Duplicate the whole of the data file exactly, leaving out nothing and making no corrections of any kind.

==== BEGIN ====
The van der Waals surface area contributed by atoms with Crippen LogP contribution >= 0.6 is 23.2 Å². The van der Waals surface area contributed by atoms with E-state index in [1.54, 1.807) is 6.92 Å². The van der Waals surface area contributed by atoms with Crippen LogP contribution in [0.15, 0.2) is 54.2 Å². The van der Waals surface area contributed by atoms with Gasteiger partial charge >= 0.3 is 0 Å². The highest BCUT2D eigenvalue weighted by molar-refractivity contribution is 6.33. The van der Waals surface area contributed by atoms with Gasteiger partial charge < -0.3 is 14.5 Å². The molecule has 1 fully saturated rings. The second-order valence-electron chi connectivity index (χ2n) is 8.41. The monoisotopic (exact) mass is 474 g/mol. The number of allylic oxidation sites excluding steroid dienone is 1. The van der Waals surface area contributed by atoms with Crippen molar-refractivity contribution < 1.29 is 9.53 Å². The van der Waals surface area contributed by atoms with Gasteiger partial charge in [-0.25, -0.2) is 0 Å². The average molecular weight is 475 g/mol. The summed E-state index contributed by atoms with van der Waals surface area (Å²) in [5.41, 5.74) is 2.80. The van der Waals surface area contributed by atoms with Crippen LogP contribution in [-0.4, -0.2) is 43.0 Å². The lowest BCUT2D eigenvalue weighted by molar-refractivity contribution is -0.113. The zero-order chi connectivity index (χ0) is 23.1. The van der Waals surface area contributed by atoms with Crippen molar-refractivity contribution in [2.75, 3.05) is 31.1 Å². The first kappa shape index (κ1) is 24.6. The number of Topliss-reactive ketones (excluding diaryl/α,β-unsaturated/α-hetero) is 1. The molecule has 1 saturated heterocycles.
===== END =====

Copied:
The van der Waals surface area contributed by atoms with Crippen LogP contribution >= 0.6 is 23.2 Å². The van der Waals surface area contributed by atoms with E-state index in [1.54, 1.807) is 6.92 Å². The van der Waals surface area contributed by atoms with Crippen LogP contribution in [0.15, 0.2) is 54.2 Å². The van der Waals surface area contributed by atoms with Gasteiger partial charge >= 0.3 is 0 Å². The highest BCUT2D eigenvalue weighted by molar-refractivity contribution is 6.33. The van der Waals surface area contributed by atoms with Gasteiger partial charge < -0.3 is 14.5 Å². The molecule has 1 fully saturated rings. The second-order valence-electron chi connectivity index (χ2n) is 8.41. The monoisotopic (exact) mass is 474 g/mol. The number of allylic oxidation sites excluding steroid dienone is 1. The van der Waals surface area contributed by atoms with Crippen molar-refractivity contribution < 1.29 is 9.53 Å². The van der Waals surface area contributed by atoms with Gasteiger partial charge in [-0.25, -0.2) is 0 Å². The average molecular weight is 475 g/mol. The summed E-state index contributed by atoms with van der Waals surface area (Å²) in [5.41, 5.74) is 2.80. The van der Waals surface area contributed by atoms with Crippen LogP contribution in [-0.4, -0.2) is 43.0 Å². The lowest BCUT2D eigenvalue weighted by molar-refractivity contribution is -0.113. The zero-order chi connectivity index (χ0) is 23.1. The van der Waals surface area contributed by atoms with Crippen molar-refractivity contribution in [2.75, 3.05) is 31.1 Å². The first kappa shape index (κ1) is 24.6. The number of Topliss-reactive ketones (excluding diaryl/α,β-unsaturated/α-hetero) is 1. The molecule has 1 saturated heterocycles.